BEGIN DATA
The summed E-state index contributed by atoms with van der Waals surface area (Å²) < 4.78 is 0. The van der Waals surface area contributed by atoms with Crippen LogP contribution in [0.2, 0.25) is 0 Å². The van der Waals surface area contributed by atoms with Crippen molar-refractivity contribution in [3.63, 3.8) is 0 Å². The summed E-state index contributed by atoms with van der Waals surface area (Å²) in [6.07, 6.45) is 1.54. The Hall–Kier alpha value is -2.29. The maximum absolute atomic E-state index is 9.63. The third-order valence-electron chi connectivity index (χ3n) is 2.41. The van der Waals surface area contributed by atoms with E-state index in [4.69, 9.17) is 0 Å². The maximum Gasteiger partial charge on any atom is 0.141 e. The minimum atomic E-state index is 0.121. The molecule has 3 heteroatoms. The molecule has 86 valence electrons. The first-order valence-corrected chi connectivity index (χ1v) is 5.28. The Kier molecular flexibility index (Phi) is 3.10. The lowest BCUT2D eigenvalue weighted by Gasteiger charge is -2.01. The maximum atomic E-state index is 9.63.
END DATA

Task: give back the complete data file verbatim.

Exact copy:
The summed E-state index contributed by atoms with van der Waals surface area (Å²) < 4.78 is 0. The van der Waals surface area contributed by atoms with Crippen LogP contribution in [0.2, 0.25) is 0 Å². The van der Waals surface area contributed by atoms with Crippen molar-refractivity contribution in [3.63, 3.8) is 0 Å². The summed E-state index contributed by atoms with van der Waals surface area (Å²) in [6.07, 6.45) is 1.54. The Hall–Kier alpha value is -2.29. The maximum absolute atomic E-state index is 9.63. The third-order valence-electron chi connectivity index (χ3n) is 2.41. The van der Waals surface area contributed by atoms with E-state index in [4.69, 9.17) is 0 Å². The maximum Gasteiger partial charge on any atom is 0.141 e. The minimum atomic E-state index is 0.121. The molecule has 3 heteroatoms. The molecule has 86 valence electrons. The first-order valence-corrected chi connectivity index (χ1v) is 5.28. The Kier molecular flexibility index (Phi) is 3.10. The lowest BCUT2D eigenvalue weighted by Gasteiger charge is -2.01. The maximum atomic E-state index is 9.63.